I agree that it is simple, but disagree with your conclusion. The $100 was stolen, but $70 was returned.

The riddle was asking a very specific question that we are adding additional information to that wasn't asked for. Ultimately, the thief is leaving with $30 of the owners money and goods valued at $70. The only thing the question was concerned with was the money, not the goods so the answer is $30.


Art is correct. The $100 dollars is the amount of money that the owner lost. Whether the thief or another customer buys $70 worth of good is irrelevant to the loss, anyone including the thief paying $70 for $70 worth of goods creates no additional loss for the ownwer, the owner giving $30 in change from a $70 purchase that the customer thief or not paid $100 dollars for creates no additional loss. At the point of the purchase even if the thief is using the $100 he stole to purchase the goods and the owner gets $70 dollars back, the owner is still out the $100 dollars of the original theft in terms of how much money the owner will have at the end of the day. The thief using the original money is the "trick" part of the equation to throw people off IMO, not a play on words in relationship to what the riddle means by "Money".

Except under your interpretation, how do we actually know it is $100 lost? We are told the thief bought goods for $70, but we don't know that those goods actually represent $70 worth of lost money.

There have been numerous posts here that have pointed out the problems with that assumption.

First off, if the owner is selling the goods for $70 it is very unlikely that he/she bought it from the wholesaler for $70. Perhaps they bought it for $59 and marked it up to 20%? If that is the case, then the owner is only out $89 (the price directly paid for the goods--or how much it will cost to replace them--plus the $30 change).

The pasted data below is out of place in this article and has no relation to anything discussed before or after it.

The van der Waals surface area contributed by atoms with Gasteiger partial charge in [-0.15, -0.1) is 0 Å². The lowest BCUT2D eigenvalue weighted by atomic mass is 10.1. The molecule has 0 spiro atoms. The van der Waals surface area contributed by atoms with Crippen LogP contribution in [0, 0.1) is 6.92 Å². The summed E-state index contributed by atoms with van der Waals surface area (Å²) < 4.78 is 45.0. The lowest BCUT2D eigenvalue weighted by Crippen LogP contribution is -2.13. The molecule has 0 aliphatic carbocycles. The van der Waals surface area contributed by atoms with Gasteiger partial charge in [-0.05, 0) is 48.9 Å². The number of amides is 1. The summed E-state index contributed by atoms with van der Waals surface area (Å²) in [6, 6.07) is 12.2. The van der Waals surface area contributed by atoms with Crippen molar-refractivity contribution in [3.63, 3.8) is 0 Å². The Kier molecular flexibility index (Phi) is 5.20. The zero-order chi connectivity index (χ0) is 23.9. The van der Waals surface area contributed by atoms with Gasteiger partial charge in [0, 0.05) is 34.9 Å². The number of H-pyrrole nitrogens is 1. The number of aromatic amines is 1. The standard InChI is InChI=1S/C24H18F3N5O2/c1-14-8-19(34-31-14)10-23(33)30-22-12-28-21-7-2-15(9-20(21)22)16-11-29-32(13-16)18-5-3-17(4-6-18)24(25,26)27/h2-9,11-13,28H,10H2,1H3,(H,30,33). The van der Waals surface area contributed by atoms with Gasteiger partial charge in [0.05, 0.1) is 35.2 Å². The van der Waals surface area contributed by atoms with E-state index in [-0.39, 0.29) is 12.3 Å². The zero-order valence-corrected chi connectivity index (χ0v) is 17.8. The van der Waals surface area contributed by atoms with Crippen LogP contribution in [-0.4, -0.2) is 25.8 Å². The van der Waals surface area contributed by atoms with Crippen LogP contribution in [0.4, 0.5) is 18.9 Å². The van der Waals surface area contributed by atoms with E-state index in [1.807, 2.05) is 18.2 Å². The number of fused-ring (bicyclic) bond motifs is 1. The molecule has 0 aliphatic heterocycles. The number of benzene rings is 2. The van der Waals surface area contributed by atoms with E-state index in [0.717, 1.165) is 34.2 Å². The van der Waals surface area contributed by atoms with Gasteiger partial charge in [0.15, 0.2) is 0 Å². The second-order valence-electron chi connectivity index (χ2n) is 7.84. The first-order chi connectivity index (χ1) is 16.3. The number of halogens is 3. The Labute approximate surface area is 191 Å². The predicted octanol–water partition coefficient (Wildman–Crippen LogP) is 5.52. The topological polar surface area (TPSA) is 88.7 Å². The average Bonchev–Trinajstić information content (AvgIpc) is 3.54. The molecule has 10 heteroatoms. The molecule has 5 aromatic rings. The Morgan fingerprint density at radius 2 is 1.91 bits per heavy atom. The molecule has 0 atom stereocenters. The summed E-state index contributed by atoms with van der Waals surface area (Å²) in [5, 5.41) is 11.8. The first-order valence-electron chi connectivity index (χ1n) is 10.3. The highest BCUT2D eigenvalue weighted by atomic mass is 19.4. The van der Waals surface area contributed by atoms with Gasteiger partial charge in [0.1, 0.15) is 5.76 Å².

Secondly, we cannot assume that the owner would have sold this same item to someone else for the full $70. What if she/he eventually holds a sale and marks it down to $60 because no one was buying it? Then they would only be out a theoretical $90 (the $60 for what someone would have paid, and the $30 change).

The point being that there's not enough information to be able to reach an answer if we assume that the goods are to be figured into the value of the owner's monetary loss. We would need to know how much was actually paid, or how much it would actually have sold for at a later date.

So the only way to reach a definite conclusion of one of the available answers is to look at the money lost and ignore the lost goods. This is possible because the question only asks about the money. Every other approach requires an assumption to be made on how much the loss of the goods left the owner in the hole.

Out of curiosity, does anyone else watch the GSN show Idiotest? This type of wordplay riddle is featured all the time, where you are left with only one choice that doesn't require making deeper assumptions than what is directly detailed.


IMO profit margin and the other posts you are referencing are irrelevant to the deeper logic of the riddle.